anonymous
  • anonymous
how do i reduce (-√3/2)^2...does the negative remain?
Mathematics
  • Stacey Warren - Expert brainly.com
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SOLVED
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schrodinger
  • schrodinger
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anonymous
  • anonymous
nope, since it's inside the brackets and the whole thing is squared then the negative disappears and the square root disappears too ^_^ so it's 3/2 again lol
anonymous
  • anonymous
i thought there was a rule that said if you square a fraction with a square root in the numerator, then the the denominator gets squared too. so in the above example the √3 becomes 3 and the 2 in the bottom become 2^2 = 4...little confused about fractions and exponents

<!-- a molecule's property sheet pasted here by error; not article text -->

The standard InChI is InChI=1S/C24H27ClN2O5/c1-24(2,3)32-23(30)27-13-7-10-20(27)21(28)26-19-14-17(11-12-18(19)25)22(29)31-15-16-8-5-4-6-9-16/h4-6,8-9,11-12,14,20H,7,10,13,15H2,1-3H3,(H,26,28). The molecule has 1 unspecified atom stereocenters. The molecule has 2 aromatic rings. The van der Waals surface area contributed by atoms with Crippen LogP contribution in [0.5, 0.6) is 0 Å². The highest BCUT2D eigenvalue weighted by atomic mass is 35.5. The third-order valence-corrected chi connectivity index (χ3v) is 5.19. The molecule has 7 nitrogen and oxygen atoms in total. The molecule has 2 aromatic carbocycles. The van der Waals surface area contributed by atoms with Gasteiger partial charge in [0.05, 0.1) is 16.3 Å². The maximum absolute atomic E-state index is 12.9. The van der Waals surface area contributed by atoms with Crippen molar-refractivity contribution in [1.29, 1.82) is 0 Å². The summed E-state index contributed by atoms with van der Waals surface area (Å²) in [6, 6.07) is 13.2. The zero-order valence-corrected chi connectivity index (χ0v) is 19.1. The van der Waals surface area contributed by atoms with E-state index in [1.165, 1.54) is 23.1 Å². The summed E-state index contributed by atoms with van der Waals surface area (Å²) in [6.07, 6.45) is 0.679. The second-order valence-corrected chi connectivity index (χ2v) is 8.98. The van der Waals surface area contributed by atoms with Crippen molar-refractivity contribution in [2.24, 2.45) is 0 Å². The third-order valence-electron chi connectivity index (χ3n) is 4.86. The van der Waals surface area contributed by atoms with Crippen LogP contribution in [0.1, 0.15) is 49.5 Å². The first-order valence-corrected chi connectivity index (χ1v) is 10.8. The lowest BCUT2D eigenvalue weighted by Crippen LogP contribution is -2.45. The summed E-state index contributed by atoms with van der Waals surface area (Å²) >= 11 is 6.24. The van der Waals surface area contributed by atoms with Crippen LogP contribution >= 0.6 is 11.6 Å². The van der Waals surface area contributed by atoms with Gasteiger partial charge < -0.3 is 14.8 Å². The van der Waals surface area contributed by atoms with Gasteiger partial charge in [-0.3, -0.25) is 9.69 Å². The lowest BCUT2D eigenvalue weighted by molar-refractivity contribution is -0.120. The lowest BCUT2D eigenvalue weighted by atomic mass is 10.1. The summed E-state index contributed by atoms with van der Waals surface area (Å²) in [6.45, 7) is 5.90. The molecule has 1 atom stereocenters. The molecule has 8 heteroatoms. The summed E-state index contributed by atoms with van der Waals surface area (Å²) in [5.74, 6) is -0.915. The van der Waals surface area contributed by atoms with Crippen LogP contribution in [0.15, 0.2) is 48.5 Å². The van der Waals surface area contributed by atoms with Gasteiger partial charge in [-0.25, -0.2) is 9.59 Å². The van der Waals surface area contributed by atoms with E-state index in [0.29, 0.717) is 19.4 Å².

anonymous
  • anonymous
wait is it sqrt(3) / 2? or sqrt(3/2)?

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anonymous
  • anonymous
it comes from the "unit circle" so its sqrt(3)/2
anonymous
  • anonymous
oh, then when you square it , it will become 3/4, I thought it was sqrt(3/2) lol sorry :)
anonymous
  • anonymous
k...perfect...i thought i had it. maybe you know this one though...same question but not sqrt...this one is exponent 100
anonymous
  • anonymous
e^100?
anonymous
  • anonymous
yes
anonymous
  • anonymous
I used the calculator and got 2.69 x10^43 ^_^
anonymous
  • anonymous
i know ...crazy value eh...that cant be right
anonymous
  • anonymous
LOL, why not? as long as it's not negative, then it's right :)
anonymous
  • anonymous
well this is for using de moivre's theorem to find a complex number....i've yet to see anything that large..then i would multiply that by (cos50pi + i sin50pi).....if you're familiar with this math
anonymous
  • anonymous
not really, I'm not :( sorry
anonymous
  • anonymous
that;s cool...thanks for the fraction help...i've been confused about that one all day
anonymous
  • anonymous
Per Mathematica: \[\left(-\frac{\sqrt{3}}{2}\right)^2=(-1)^2 \left(3^{2/2} 2^{-2}\right)=\frac{3}{4} \]
anonymous
  • anonymous
you're welcome ^_^

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